Saturday, 9 August 2008

Aberdeen Group: Workforce collaboration and web 2.0

 

The Aberdeen Group report provides a number of interesting findings too.  The report defines workforce collaboration as "connecting employees and sharing knowledge to achieve identified goals".

It is therefore one outcome of both connection (through social networking) and knowledge sharing (through web 2.0).

In terms of my HCM value chain (input, activity, output, impact), the main inputs are the technologies organisations are using to support collaboration.

HCM Value Chain

These include:

  • Calendar sharing (94% of best-in-class organisations)
  • File sharing tools (81%)
  • Web-conferencing software (78%)
  • Task management tools for project-based teamwork (78%)
  • Web portal creation software (75%)
  • Wikis (72%)
  • Software that enables surveying / polling of the workforce (72%)
  • Blogs (66%).

The activities that best-in-class organisations are taking to support workforce collaboration include:

  • Capturing internal knowledge, expertise, experience and making it available to others within the organisation (52% of organisations)
  • Reducing the time it takes for workers to find relevant information (45%)
  • Enabling workers to communicate and / or collaborate via preferred modes (42%).

The top human / organisational capital challenges organisations seek to overcome through collaboration (ie outputs) are:

  • Workforce productivity (59%)
  • Transfer of knowledge between and among workers (56%)
  • Capture knowledge of existing workers (32%)
  • Employee engagement (30%).

The major intended business impacts of workforce collaboration are:

  • Responding to increased globalisation and geographic spread of the enterprise workforce (44%)
  • Responding faster to market changes (43%)
  • Providing innovative products and services (38%)
  • Responding to an increased competitive landscape (21%).

 

Supporting McKinsey's findings, the report also provides some evidence that organisations are starting to move from tactical to strategic applications (in my HCM value triangle, moving from value for money to adding value to creating value).

HCM Value Triangle

Value for money applications include use of web 2.0 tools within recruiting, onboarding, performance management, learning and development and succession planning.

Aberdeen Group

Adding value applications include support for project-based team work:

Web 2.0 software tools "are used to manage team calendars, project documents and milestones.  In fact 64% of best-in-class organisations cited 'collaborating on project-based work' as the number one method for which collaboration tools are used."

Creating value applications include connecting workers with subject matter experts:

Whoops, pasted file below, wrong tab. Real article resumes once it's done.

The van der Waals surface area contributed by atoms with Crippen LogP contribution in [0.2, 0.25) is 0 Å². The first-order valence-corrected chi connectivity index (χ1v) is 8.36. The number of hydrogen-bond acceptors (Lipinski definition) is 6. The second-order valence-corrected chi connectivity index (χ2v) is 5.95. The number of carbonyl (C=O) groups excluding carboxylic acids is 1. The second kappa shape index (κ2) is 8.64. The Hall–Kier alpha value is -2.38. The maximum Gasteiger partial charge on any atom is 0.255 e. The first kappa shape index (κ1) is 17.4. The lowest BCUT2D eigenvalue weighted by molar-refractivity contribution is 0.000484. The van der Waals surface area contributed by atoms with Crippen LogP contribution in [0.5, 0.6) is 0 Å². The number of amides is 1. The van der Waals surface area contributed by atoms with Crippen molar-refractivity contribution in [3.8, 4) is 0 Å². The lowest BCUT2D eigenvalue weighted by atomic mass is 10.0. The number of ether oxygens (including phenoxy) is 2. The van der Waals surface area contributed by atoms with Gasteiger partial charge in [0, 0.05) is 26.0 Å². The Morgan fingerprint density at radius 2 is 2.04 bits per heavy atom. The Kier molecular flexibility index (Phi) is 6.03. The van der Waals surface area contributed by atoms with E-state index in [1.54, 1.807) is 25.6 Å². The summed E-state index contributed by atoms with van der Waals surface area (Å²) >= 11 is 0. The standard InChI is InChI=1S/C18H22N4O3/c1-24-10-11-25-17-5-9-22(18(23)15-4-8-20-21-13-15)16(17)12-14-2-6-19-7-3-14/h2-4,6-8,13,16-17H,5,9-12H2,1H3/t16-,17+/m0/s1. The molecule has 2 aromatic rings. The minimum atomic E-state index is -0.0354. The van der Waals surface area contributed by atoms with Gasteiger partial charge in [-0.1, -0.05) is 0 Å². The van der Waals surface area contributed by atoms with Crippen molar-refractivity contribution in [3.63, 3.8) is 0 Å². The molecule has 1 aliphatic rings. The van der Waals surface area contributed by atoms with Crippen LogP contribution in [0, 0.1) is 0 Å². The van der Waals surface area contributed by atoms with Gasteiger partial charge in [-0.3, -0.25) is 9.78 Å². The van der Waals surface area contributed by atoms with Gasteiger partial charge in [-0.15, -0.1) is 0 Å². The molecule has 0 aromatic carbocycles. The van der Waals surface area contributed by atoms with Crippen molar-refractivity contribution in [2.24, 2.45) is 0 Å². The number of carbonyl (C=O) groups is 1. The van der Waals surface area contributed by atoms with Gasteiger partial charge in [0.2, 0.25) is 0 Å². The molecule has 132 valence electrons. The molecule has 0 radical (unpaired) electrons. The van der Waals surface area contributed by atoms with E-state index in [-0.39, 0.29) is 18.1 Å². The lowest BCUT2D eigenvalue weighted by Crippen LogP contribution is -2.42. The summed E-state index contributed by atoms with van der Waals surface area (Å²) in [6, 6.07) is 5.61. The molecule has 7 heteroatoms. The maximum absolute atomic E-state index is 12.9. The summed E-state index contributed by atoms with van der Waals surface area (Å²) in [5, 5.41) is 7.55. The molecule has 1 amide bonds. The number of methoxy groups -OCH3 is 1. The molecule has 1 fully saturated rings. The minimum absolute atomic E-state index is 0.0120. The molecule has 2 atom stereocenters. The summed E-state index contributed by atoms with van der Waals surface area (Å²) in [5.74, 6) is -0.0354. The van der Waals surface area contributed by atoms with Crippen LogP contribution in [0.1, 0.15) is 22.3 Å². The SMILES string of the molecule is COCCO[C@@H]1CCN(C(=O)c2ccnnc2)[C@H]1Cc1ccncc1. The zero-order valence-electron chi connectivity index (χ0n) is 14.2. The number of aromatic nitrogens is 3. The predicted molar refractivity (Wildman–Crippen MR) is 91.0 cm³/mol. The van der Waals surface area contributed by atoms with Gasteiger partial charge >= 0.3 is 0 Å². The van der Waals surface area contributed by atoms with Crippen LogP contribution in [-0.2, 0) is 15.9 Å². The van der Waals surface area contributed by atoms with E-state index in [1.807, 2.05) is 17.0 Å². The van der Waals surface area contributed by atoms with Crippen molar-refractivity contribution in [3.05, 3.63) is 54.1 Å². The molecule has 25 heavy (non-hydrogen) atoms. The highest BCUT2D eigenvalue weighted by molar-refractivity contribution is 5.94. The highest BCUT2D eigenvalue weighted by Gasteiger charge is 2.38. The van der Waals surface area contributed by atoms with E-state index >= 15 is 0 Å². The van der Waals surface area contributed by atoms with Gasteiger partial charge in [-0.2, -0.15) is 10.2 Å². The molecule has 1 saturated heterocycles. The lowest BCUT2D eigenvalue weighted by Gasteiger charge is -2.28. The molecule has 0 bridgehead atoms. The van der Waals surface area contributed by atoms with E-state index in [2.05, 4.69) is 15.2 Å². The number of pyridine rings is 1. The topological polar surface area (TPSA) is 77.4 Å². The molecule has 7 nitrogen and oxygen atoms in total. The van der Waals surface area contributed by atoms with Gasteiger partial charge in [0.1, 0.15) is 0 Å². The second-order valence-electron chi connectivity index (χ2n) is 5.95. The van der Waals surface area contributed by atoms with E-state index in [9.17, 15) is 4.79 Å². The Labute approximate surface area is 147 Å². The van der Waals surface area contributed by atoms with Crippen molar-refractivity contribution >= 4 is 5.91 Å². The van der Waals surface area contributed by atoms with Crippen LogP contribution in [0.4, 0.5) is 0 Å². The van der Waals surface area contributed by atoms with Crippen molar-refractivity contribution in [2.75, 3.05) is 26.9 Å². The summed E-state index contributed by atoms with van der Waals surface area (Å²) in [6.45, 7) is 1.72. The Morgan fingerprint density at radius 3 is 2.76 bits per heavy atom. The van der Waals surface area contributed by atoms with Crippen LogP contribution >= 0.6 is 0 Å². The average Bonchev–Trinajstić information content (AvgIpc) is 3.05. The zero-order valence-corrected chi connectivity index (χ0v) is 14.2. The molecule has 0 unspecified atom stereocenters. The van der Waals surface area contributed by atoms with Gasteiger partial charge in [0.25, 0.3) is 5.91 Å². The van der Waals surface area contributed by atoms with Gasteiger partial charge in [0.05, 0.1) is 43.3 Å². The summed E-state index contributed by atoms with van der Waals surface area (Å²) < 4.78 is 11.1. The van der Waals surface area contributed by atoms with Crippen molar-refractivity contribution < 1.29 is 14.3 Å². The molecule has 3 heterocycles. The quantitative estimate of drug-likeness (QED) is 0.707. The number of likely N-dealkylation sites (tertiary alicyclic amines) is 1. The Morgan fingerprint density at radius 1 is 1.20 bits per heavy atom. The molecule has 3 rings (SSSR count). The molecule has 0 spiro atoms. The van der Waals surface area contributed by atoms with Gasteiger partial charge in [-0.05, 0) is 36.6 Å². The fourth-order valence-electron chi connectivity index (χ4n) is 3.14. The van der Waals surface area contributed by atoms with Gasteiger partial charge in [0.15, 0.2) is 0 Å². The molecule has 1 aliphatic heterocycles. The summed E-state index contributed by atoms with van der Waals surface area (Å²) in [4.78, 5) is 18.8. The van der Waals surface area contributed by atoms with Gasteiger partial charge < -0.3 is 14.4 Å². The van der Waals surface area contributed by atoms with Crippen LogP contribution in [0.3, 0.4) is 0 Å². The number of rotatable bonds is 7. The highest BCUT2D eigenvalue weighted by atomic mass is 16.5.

"This demonstrates that in addition to using these tools primarily for improving current output (such as that from project-based work), they are increasingly used to develop employees professionally by connecting them with subject matter experts.  These experts will not only answer questions or address issues that employees face on a daily basis, but will act as mentors or coaches who become involved in those employees' learning and skills acquisition process - even if informally - making them more valuable assets to the organisation in the long-run...  Indeed, the data shows that best-in-class organisations are 69% more likely than all other organisations to use web 2.0 tools to ensure workers are connected to subject matter experts."

These findings support my view that my HCM value matrix provides an effective structure for planning workforce connecting / collaborating / knowledge sharing applications.  The key for me is selecting objectives at each step in the value chain and at appropriate levels in the value triangle, possibly but not necessarily selecting from the most popular objectives identified in Aberdeen Group's report.

HCM Value Matrix

 

Aberdeen Group also identify several important enablers other than the technology that is needed to support workforce collaboration:

  • A process that enables multiple units with the business to edit, modify and share content
  • Senior level support and buy-in
  • Communication of the availability of collaboration software tools to the workforce
  • All parties being able to connect and share knowledge irrespective of geography
  • Employees being able to find each other
  • Appropriate metrics for performance management of workforce collaboration activities.

Their report also identifies common hurdles and suggests the appropriate steps to success for best-in-class, industry average and laggard organisations - do check out the full report (available until 29th August).